In the end, listening to some of the PCS horror stories could save you an immeasurable amount of pain and suffering. Experience with moving an entire household, like most things in life, is something you typically get AFTER you need it most. But there are some tips that you won’t get from the transportation office, advice even the best expert websites don’t like to address: the kinds of things you need to know to avoid a catastrophic experience.

1. Keep your eyes peeled.

Theft is not uncommon during PCS moves. It’s safe to say that in half of our 16 moves, we had items mysteriously disappear. The house is busy, they know it, and all it takes is the right distraction to walk away with your most valued possessions. Segregate those and store them somewhere safe while you’re being packed out. And don’t get distracted by the guy peeing on your house.

2. Use Apple AirTags.

It’s simple, inexpensive technology. It won’t help you if your household goods are aboard a vessel knocking down a major metropolitan bridge, but it will help you track your shipment in near-real time. Some companies have non-tracking policies, so be prepared to bypass that obstacle if necessary. It’s your stuff. You can track it if you want to.

3. Lean into the Personally Procured Move (PPM).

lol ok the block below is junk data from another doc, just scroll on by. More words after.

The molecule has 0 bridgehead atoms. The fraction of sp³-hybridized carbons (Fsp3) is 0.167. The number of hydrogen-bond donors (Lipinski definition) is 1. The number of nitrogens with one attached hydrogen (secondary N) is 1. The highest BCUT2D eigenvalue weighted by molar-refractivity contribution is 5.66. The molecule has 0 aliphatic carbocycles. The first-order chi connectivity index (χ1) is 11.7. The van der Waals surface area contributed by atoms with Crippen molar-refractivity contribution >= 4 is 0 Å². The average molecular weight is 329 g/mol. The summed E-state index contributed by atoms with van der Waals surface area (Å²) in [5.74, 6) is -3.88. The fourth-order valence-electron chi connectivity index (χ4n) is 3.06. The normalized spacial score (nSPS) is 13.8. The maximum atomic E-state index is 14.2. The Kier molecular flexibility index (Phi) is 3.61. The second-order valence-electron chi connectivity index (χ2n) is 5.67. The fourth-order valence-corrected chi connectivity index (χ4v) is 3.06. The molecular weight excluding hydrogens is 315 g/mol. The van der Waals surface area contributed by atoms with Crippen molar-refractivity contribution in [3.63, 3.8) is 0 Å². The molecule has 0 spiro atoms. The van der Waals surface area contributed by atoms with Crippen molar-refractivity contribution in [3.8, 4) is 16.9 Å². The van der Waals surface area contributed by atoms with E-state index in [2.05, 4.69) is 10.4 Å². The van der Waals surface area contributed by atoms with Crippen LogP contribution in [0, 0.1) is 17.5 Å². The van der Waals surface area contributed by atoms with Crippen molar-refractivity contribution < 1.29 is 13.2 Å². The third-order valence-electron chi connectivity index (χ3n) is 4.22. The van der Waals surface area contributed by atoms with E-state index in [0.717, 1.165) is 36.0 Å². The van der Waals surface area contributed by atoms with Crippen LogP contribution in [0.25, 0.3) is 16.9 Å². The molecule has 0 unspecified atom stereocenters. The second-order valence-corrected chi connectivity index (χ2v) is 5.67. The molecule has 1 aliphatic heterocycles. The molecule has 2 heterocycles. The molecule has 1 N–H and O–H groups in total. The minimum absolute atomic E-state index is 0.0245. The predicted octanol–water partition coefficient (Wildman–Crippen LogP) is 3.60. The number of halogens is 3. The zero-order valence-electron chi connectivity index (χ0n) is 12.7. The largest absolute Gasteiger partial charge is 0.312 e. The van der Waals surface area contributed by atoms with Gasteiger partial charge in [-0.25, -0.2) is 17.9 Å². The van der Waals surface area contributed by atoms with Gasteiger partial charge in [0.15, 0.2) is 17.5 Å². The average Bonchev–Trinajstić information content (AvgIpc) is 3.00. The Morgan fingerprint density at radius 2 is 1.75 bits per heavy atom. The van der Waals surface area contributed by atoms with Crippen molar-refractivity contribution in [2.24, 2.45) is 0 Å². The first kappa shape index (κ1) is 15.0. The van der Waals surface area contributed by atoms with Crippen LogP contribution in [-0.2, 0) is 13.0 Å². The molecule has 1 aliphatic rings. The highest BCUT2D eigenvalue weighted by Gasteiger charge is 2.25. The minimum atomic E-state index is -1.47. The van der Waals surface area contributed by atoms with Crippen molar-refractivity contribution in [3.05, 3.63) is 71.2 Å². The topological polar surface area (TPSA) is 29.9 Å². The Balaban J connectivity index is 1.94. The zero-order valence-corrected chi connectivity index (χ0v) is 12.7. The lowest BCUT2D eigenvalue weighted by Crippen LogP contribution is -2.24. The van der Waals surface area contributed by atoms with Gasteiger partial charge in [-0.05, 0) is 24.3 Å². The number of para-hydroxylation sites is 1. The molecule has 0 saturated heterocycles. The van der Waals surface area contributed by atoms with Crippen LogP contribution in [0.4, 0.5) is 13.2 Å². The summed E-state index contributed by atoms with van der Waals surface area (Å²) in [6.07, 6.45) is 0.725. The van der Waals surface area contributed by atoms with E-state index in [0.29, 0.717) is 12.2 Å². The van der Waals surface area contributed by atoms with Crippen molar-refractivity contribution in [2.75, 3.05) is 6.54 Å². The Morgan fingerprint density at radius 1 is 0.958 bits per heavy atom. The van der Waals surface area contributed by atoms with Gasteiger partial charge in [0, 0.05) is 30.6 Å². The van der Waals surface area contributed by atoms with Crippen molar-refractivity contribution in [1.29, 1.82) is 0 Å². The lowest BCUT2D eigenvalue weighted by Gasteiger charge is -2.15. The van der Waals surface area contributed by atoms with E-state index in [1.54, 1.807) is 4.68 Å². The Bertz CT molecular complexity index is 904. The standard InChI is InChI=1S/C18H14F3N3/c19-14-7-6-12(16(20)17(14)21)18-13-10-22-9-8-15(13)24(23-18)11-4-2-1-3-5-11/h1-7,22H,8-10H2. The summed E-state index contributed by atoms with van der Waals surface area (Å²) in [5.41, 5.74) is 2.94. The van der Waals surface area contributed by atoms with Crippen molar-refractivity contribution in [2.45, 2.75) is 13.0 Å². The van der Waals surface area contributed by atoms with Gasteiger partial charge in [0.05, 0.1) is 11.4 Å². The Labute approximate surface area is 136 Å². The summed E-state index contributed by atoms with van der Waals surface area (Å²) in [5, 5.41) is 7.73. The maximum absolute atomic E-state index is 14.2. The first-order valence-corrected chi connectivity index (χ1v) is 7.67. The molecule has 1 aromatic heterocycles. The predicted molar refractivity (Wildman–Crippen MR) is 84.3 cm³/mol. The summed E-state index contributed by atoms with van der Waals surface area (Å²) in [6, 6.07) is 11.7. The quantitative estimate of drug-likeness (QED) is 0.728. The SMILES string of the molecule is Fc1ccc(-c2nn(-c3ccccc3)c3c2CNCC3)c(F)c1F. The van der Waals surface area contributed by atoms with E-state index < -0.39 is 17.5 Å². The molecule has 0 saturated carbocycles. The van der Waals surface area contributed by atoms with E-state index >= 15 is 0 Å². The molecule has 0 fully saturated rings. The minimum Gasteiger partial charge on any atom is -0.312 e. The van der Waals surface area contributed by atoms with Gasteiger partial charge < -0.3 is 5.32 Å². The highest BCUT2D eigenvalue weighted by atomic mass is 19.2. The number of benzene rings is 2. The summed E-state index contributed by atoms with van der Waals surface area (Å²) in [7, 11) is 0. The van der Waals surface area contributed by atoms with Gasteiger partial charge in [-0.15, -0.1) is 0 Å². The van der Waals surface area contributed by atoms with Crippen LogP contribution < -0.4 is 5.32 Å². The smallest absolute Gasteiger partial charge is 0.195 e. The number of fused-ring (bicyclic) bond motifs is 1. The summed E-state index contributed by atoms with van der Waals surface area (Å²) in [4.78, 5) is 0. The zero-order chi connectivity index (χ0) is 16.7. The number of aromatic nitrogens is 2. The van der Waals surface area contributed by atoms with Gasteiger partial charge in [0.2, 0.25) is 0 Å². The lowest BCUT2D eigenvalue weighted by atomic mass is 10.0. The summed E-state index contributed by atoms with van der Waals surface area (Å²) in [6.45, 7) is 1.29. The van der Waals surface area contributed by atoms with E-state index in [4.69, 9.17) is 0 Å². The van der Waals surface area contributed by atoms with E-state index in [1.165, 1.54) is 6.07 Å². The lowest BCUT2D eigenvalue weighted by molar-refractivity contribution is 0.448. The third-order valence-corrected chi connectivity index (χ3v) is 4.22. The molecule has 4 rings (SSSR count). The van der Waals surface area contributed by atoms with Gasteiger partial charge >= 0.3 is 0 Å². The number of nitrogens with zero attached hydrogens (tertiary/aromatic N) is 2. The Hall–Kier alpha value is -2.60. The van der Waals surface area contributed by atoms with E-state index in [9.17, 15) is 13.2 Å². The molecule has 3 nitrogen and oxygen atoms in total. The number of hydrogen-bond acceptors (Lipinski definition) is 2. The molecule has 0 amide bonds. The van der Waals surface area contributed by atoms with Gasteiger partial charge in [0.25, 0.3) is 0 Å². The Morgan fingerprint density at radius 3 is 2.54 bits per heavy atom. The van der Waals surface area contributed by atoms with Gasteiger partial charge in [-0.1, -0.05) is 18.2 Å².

Most of us still call it DITY (do-it-yourself), but it’s a great way to ensure that you have those critical or invaluable items in your control throughout the move AND get reimbursed for transporting them between stations. You’re going to end up moving some of your own goods, anyway, so you might as well get paid for it.

4. Use all of your travel time.

There are no awards or badges for crossing the country in record time, so slow down, reduce stress, and make it an adventure. It beats arriving at your new duty station looking – and feeling – like you’ve just been released from the Hanoi Hilton.

5. File a claim.

Once you arrive on station, meticulously inventory and assess your household goods, then file a claim for anything that is missing, damaged, or destroyed. Know your travel regulations and put them to use for you.

My spouse always went out of her way to provide food and beverages for our movers. It was an incredibly kind gesture that produced no measurable change in the moving experience. We still contended with theft. Items continued to be damaged in shipment. And, occasionally, something was completely destroyed. If you want a good move, then it’s up to you to make sure it goes off as planned.

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Steve Leonard is a former senior military strategist and the creative force behind the defense microblog, Doctrine Man!!. A career writer and speaker with a passion for developing and mentoring the next generation of thought leaders, he is a co-founder and emeritus board member of the Military Writers Guild; the co-founder of the national security blog, Divergent Options; a member of the editorial review board of the Arthur D. Simons Center’s Interagency Journal; a member of the editorial advisory panel of Military Strategy Magazine; and an emeritus senior fellow at the Modern War Institute at West Point. He is the author, co-author, or editor of several books and is a prolific military cartoonist.